Night meditation can also help up-regulate the body’s production of melatonin, a sleep hormone directly linked to neurogenesis. Amishi Jha from the University of Miami recommends “mindfulness-based mind-fitness training,” a method that involves focusing on a specific object, such as a particular body sensation, in order to improve brain structure and function, and ultimately one’s intelligence.
3) Diet. Eating right might seem obvious, but many people still don’t know what this means. Your brain is made up of about 60 percent fat, which necessitates that fat plays an important role in everyday nutrition. But many people still view fat as bad, seeking to avoid it in favor of fat-free or low-fat food options packed with chemical sweeteners and other artificial flavor additives.
Omega-3 fatty acids are an important fat to consume regularly for improved brain health, as are healthy saturated fats like coconut and palm oil. Docosahexaenoic acid in particular is a critical fat component that, as it pertains to neurogenesis, is absolutely necessary forthe brain to manufacture new brain cells.
4) Sleep, sunlight and sex. It doesn’t get nearly the credit it deserves, but sleep is critical for healthy brain function. Sleep deprivation, it turns out, reduces hippocampal neurogenesis, throwing hormone balance out of whack and cluttering the brain. A recent study published in the journal Current Topics in Behavioral Neurosciences found that sleep disruptions exceeding 24 hours inhibit cell proliferation, and in some cases neurogenesis.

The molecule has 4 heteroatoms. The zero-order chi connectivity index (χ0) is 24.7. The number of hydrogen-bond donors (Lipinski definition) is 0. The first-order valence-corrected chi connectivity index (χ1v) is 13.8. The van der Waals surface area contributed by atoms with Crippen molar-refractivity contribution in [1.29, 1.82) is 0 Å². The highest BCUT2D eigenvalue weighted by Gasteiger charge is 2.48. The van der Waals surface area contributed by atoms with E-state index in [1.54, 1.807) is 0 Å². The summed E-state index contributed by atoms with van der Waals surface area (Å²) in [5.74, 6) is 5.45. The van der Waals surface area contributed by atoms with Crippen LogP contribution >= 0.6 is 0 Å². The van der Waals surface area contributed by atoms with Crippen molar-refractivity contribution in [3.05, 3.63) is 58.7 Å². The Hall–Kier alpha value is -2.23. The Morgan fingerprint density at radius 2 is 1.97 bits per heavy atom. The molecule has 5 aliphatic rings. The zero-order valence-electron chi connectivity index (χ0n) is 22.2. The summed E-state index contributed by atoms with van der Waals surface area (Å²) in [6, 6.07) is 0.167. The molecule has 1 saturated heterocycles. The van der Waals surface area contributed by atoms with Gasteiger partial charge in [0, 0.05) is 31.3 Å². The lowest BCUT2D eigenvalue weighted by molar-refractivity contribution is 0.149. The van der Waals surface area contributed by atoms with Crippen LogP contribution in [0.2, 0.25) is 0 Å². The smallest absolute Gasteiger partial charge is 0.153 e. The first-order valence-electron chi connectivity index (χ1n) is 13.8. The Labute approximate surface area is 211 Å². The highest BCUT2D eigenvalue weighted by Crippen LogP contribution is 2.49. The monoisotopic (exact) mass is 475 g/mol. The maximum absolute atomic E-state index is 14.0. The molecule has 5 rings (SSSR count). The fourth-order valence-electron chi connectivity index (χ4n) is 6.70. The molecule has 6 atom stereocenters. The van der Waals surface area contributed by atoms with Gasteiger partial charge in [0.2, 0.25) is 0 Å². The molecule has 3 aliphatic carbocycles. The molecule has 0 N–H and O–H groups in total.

Natural exposure to sunlight is another factor in neurogenesis, as vitamin D, which is produced when unblocked skin is exposed to the sun’s rays, increases levels of both serotonin (a brain neurotransmitter) and GDNF expression in the brain. Optimal exposure to beneficial ultraviolet (UV) rays from the sun ranges between 10 and 15 minutes during the summer months.
And then there’s sex, which helps reduce stress while boosting levels of certain “feel-good” transmitters in the brain. A 2010 study published in the journal PLoS ONE found that sex helps minimize both anxiety and corticosterone levels while promoting adult neurogenesis and stimulating the growth of dendritic spines and architecture in the hippocampus.
5) Psilocybin and cannabis. Various psychoactive compounds, including those found in “magic” mushrooms (psilocybin) and cannabis (THC and CBD), have also been shown to aid in the development of new brain cells. Psilocybin, it turns out, both increases hippocampal neurogenesis and increases the ability of the brain to “unlearn” certain negative fear responses, hence why sufferers of post-traumatic stress disorder (PTSD) often report benefits from supplementing with psilocybin.